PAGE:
Making cooperation a part of gameplay is an easy way to do that. Many games already require players to use teamwork to win, but Burch and Wiseman say more can be done. Football matches require players to shake hand after every match—what if there was a digital equivalent?

In middle-school, I sent a recruitment request email to a Quake clan leader (there has to be a better term for this) full of overly aggressive sentiment and profanity from my friend’s computer. What I did not realize was that his father was able to track all outbound communication from the machine. I was later disciplined for my vulgarity by my parents and was forced to apologize to my friend’s parents. Full of embarrassment, I learned that the type of dialog I had engaged in was not appropriate. I also learned that even seemingly “anonymous” communication could be tracked.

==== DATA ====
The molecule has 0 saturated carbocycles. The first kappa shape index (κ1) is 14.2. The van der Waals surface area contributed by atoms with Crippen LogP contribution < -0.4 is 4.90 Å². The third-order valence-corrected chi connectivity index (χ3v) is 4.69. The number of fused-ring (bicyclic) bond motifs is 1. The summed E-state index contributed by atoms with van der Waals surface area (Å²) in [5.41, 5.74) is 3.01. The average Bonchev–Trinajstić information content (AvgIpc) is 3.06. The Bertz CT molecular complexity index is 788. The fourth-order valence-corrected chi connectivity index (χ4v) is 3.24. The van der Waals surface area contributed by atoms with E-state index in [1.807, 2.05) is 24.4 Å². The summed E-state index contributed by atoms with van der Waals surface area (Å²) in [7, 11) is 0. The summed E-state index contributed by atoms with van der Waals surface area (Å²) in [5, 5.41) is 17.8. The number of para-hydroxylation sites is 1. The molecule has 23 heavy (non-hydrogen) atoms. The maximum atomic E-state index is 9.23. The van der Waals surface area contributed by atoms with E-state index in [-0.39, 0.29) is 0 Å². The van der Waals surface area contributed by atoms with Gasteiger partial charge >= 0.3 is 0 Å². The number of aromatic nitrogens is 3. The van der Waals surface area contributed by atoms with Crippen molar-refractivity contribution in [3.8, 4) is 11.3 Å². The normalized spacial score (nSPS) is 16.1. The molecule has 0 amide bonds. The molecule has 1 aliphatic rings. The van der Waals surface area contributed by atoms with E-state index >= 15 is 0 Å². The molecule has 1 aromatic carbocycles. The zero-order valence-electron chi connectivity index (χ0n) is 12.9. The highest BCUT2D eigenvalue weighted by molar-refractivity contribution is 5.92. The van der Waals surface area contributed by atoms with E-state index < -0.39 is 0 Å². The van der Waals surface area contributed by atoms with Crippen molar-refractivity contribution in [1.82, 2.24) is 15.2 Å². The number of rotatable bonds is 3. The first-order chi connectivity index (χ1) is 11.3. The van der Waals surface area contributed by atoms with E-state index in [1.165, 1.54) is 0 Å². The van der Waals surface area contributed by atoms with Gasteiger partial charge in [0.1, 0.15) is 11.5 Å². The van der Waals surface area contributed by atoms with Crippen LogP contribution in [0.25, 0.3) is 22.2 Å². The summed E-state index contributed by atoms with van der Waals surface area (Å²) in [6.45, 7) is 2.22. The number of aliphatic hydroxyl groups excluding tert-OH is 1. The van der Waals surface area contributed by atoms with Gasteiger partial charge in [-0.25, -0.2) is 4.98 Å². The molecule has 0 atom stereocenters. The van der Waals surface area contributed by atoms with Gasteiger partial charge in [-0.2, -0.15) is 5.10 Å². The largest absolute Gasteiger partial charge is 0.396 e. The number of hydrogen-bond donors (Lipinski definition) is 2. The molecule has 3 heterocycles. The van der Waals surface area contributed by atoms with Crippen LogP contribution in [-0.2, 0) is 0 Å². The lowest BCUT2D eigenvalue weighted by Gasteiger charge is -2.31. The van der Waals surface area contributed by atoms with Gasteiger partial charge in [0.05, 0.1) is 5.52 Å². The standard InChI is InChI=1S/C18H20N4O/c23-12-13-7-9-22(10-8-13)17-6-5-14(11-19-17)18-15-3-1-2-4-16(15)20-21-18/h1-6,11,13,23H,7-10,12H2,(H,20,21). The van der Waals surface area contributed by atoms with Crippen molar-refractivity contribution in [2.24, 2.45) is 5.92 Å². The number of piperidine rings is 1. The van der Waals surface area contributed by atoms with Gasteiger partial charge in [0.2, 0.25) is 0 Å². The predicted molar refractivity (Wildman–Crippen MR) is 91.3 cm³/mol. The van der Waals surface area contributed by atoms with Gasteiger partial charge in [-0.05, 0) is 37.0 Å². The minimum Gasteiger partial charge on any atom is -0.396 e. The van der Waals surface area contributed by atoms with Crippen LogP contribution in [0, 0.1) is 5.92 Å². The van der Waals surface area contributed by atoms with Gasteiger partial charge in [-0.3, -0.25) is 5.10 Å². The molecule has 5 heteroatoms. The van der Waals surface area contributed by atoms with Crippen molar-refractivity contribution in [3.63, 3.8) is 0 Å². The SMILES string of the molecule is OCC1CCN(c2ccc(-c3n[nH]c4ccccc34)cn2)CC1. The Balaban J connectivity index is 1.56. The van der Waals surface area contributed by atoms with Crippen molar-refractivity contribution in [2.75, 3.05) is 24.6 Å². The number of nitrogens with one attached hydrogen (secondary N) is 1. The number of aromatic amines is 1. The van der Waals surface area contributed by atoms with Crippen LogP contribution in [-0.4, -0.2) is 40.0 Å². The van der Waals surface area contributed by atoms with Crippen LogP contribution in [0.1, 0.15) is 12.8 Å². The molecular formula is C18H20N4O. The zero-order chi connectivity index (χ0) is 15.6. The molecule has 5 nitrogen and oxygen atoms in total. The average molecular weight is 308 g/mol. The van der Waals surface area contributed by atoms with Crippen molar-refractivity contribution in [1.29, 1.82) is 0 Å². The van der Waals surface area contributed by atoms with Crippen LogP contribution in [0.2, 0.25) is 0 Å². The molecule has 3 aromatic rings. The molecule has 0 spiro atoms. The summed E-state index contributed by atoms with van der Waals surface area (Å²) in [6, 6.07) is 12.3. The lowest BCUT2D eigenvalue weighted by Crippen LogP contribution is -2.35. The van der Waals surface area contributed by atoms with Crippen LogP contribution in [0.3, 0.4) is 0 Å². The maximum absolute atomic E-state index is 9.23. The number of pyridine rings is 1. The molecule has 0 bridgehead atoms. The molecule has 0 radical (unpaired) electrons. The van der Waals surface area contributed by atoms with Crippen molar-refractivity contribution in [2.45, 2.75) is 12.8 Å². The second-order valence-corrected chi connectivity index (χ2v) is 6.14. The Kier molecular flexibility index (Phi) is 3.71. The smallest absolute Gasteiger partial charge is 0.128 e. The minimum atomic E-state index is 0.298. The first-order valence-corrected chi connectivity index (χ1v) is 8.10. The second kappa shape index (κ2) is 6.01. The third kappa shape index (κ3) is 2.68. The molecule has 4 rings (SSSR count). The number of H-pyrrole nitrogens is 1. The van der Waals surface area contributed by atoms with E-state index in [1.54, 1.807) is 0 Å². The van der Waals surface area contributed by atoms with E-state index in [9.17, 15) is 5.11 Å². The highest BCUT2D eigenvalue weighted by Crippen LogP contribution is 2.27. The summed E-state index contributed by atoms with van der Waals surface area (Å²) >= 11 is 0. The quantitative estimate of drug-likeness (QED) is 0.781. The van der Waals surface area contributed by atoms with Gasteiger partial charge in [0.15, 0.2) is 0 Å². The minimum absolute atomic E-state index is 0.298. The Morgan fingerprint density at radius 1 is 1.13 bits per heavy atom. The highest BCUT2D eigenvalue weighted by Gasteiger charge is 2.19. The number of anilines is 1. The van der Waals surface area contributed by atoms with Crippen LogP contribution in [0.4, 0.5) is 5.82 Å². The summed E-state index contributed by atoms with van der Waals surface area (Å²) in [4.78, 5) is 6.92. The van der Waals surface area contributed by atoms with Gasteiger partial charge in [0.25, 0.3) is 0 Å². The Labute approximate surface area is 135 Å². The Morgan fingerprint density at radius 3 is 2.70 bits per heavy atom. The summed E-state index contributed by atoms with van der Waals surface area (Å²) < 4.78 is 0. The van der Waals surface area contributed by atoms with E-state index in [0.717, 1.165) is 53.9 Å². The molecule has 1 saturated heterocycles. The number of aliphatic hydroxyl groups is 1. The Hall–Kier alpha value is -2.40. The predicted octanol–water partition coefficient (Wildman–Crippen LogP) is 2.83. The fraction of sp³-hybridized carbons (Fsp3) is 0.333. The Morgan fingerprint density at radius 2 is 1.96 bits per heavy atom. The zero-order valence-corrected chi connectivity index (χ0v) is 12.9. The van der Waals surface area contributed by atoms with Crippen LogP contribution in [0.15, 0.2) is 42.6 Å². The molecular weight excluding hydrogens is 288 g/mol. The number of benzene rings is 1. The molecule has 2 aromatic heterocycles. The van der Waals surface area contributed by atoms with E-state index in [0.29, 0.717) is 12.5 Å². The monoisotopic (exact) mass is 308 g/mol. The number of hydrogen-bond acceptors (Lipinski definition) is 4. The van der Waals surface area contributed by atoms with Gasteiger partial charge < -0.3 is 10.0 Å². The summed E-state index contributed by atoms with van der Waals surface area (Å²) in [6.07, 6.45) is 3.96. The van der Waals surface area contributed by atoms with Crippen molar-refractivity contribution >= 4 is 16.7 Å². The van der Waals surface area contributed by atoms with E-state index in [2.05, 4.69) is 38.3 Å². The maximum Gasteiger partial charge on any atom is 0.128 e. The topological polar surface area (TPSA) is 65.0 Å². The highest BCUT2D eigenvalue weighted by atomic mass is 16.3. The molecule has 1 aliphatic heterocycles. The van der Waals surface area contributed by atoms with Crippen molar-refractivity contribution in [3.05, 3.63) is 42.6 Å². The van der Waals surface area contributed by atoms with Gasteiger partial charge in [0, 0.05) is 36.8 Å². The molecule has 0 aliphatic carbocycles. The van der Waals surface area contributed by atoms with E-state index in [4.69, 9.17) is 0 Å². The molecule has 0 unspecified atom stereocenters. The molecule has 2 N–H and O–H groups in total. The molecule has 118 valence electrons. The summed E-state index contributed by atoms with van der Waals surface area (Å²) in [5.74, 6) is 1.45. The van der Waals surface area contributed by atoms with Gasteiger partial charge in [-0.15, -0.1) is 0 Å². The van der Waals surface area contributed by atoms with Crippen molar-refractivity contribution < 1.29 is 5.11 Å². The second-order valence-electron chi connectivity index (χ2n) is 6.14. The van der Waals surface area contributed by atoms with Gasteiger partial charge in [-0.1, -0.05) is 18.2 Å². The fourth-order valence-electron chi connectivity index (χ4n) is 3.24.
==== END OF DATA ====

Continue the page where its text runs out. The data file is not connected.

I also recall seeing the term “gg” for the first time after a Starcraft match. After learning that the acronym stood for “good game,” I was taken aback. This may have been the first time I had seen resolute, positive communication in an online multiplayer setting. Sending “gg” at the end of each match became a ritual. This ritual can now be seen in Hearthstone. There has been much praise for Hearthstone’s use of limited speech commands, with a majority of matches ending in, “Well played.”

Fast forward a few years where I was called out by an openly gay high school classmate for being a “dick.” I am uncertain as to exact circumstance but I do recall being deserved of this title. At that moment, I had become acutely aware of my thoughts, actions, and communication toward others.